In Step 4, you will describe your top competitors in the business and geographic market you’ve defined and prioritized. Who are the top competitors for your current customers and new target customers? What is their current offering, including programs, product lines, and partnerships? Develop a SWOT analysis (strengths, weaknesses, opportunities, threats) for each key competitor.
Step 5 is all about the products, services, and solutions you are bringing to your customers—current and new. Be specific about each area of offering. Again, by describing what you are specifically offering, it is easier to identify and eliminate activities in your organization that are not aligned to your specific offering. Describe the elements of your offering you provide, and which elements you intend to outsource or partner on to complete your solution portfolio. And finally, how does this offering differentiate from your competitors’ offerings?
In Step 6 of your business plan, you now describe specifically the resources and capabilities, over time, you need to develop and/or partner to deliver the portfolio in Step 5. As noted earlier, what are the assets (tools, resources) and competencies (skills, knowledge) necessary within each functional area? This is a key step in your plan, as this fully engages each functional and department head in a “good look in the mirror” to objectively look at the function or department’s capabilities and compare them to what is needed for success.
Step 7 of the business plan is designed to articulate the business network and interdependencies to achieve your business goals. What are the alliances and partnerships required to deliver the whole solution to the customer? How do they enable or maintain competitive advantage over time? How to they evolve to meet your needs as they evolve over the plan horizon?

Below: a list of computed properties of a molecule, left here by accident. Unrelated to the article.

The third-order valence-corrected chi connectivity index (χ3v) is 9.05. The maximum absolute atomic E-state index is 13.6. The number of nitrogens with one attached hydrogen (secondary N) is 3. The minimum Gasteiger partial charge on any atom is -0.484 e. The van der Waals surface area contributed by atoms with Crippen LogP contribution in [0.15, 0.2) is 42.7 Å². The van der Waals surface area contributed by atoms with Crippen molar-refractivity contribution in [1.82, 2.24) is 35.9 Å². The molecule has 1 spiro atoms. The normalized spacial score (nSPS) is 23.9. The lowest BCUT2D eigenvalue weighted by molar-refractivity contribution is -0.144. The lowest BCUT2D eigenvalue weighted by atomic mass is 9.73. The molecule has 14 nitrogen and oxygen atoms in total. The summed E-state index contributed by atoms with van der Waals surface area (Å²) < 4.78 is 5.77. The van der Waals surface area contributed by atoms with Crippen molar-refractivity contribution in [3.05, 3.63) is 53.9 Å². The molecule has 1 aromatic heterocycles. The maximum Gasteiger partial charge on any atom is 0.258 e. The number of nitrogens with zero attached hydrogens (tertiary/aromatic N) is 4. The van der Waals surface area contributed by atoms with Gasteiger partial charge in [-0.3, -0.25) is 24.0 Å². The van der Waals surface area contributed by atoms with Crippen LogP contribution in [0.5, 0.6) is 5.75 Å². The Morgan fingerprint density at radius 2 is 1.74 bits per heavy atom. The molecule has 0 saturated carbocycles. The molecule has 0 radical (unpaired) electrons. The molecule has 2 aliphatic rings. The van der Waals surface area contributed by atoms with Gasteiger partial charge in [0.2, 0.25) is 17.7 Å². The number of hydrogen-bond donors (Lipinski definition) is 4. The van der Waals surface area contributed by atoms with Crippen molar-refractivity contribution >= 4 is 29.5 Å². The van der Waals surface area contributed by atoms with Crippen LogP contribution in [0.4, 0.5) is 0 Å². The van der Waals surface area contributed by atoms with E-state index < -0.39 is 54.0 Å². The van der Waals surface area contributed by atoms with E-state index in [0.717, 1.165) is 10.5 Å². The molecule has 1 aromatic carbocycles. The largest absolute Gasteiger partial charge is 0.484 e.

Step 8 is all about the rubber meeting the road—the financials. You will want to describe your financial objectives, forecasts and resulting revenue and profit goals—by product, service, and solution categories as necessary. This step should describe these goals over time, highlight risks and sensitivities (a sensitivity analysis is key to quantifying risk), with the customer base stratified by product, service, and solution categories. This last element helps identify more specifically which customer sets are really paying the bills over the plan horizon.
Step 9 is for the naysayers in the organization. This step lists all of the issues and potential problems with this great plan you’ve put together. In short, what are the biggest risks to the successful implementation of the plan? And, what steps can be taken to mitigate or eliminate these risks?
Finally, in Step 10, you and the team pull together the first year tactical plan. This will include specific goals and objectives pulled from the overall plan. As I noted in my last blog, if this type of planning becomes just a natural part of the way you do business, you can have a rolling four quarter plan, updated based on results from the prior quarter.
That’s it. Simple, huh? J But worth it. Next time, I’ll discuss how to take the goals and objectives of the first year tactical plan and cascade them down through your organization to drive complete alignment.